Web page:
November 22, 2022
The New Jersey Senate on Monday again postponed a vote on New Jersey’s controversial bill, which among other things would require employees of temporary employment agencies to be paid a salary equal to that of direct employees.
The bill, A-1474, was also withdrawn by the Senate in October because it did not get enough votes to pass. It previously passed both the New Jersey House and Senate, but received a conditional veto from Gov. Phil Murphy in September, who sent it back to the legislature with proposed changes. However, the proposed changes fell far short of what the staffing industry had hoped, including removing the equivalent language.
Senator Joe Cryan, a Union County Democrat who sponsored the bill, said at the statehouse in Trenton that the bill did not get the 21 votes needed to pass it, northjersey.com reported. He declined to say why the bill didn’t get the votes or which of his peers were holdouts.
Senate President Nicholas Scutari, D-Union, confirmed he would try the bill again in December, as did Cryan. The Senate is not expected back for another voting session until December 22.
Alexis Bailey, vice president for government affairs for the New Jersey Business and Industry Association, said the association continued to object to a key provision that requires agency workers to be paid the average rate of compensation and the cash equivalent of the average cost of benefits paid to their peers Employee.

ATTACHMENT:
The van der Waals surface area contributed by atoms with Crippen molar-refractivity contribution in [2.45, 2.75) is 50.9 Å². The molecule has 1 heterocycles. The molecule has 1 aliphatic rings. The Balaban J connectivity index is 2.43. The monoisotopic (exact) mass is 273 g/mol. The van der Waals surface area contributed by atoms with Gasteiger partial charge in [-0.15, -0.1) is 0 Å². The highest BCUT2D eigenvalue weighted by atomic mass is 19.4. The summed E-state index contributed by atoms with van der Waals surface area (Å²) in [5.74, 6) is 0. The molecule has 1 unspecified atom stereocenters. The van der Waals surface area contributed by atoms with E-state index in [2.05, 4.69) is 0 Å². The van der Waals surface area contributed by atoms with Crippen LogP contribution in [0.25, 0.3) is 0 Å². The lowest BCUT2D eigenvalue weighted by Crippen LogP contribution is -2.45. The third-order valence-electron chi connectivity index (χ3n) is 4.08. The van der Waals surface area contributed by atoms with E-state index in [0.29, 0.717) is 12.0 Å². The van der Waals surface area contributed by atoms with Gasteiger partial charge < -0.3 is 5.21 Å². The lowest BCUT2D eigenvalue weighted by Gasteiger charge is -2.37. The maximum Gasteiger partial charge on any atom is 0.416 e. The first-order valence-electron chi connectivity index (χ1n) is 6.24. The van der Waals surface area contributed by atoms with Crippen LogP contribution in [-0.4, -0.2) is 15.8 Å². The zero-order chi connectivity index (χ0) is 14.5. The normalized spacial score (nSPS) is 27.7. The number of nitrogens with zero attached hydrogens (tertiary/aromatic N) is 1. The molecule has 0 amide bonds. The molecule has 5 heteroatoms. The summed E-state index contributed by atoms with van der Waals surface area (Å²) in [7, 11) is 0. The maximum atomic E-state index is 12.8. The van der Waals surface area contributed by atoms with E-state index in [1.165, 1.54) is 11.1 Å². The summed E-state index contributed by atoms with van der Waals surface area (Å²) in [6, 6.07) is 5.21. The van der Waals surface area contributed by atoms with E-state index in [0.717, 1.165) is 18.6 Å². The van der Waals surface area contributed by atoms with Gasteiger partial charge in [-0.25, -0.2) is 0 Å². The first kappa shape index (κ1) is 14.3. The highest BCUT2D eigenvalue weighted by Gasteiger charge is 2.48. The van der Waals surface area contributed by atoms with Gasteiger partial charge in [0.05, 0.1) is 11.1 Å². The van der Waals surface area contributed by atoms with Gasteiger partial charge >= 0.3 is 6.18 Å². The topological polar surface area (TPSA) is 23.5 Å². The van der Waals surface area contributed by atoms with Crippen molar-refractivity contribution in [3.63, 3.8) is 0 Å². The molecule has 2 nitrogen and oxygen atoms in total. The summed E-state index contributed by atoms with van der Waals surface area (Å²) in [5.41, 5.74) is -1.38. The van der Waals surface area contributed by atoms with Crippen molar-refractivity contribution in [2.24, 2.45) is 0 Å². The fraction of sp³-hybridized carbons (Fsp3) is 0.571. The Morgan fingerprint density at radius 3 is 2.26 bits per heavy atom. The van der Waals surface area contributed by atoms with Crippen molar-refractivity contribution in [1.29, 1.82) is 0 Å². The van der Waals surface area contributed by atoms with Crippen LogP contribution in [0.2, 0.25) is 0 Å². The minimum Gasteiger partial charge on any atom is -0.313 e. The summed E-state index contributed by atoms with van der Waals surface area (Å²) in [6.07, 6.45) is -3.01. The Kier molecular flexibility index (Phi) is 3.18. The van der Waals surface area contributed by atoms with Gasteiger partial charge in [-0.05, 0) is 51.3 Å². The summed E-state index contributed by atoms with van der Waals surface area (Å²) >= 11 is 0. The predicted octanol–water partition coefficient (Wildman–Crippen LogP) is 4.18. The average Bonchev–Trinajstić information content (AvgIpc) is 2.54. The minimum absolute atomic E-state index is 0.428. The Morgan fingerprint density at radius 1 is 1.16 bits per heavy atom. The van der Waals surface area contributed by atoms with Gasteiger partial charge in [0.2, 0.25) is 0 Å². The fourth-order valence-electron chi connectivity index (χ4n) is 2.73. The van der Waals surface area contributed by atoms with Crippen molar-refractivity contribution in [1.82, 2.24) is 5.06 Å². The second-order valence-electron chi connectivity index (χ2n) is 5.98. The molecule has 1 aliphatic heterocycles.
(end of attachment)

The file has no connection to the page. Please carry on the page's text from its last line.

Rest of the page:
“As a result, some temporary workers will earn more than permanent employees, whose wages are determined by seniority and experience,” Bailey said. “There are also many logistical burdens to consider when temp agencies contract with multiple companies that offer different benefit packages. All of this will contribute to making it extremely difficult for temporary workers to find jobs.”
The American Staffing Association has “worked very hard” after the initial delay to reiterate its concerns about the legislation and to speak about its alternative bill S-3182, which parallels the current Toby Malara Temporary Workers’ Right-to-Know Act in Massachusetts is very similar, Vice President of Government Relations at the ASA, told Staffing Industry Analysts.
“It’s something that we believe will not only offer workers the protection that A-1474 offers, but our version also doesn’t have the operational concerns that led us to appeal this law, so we think it’s a really good compromise,” Malera said.
The ASA has been working with senators on its alternative bill with positive results, and will continue to do so now that the vote has again been delayed.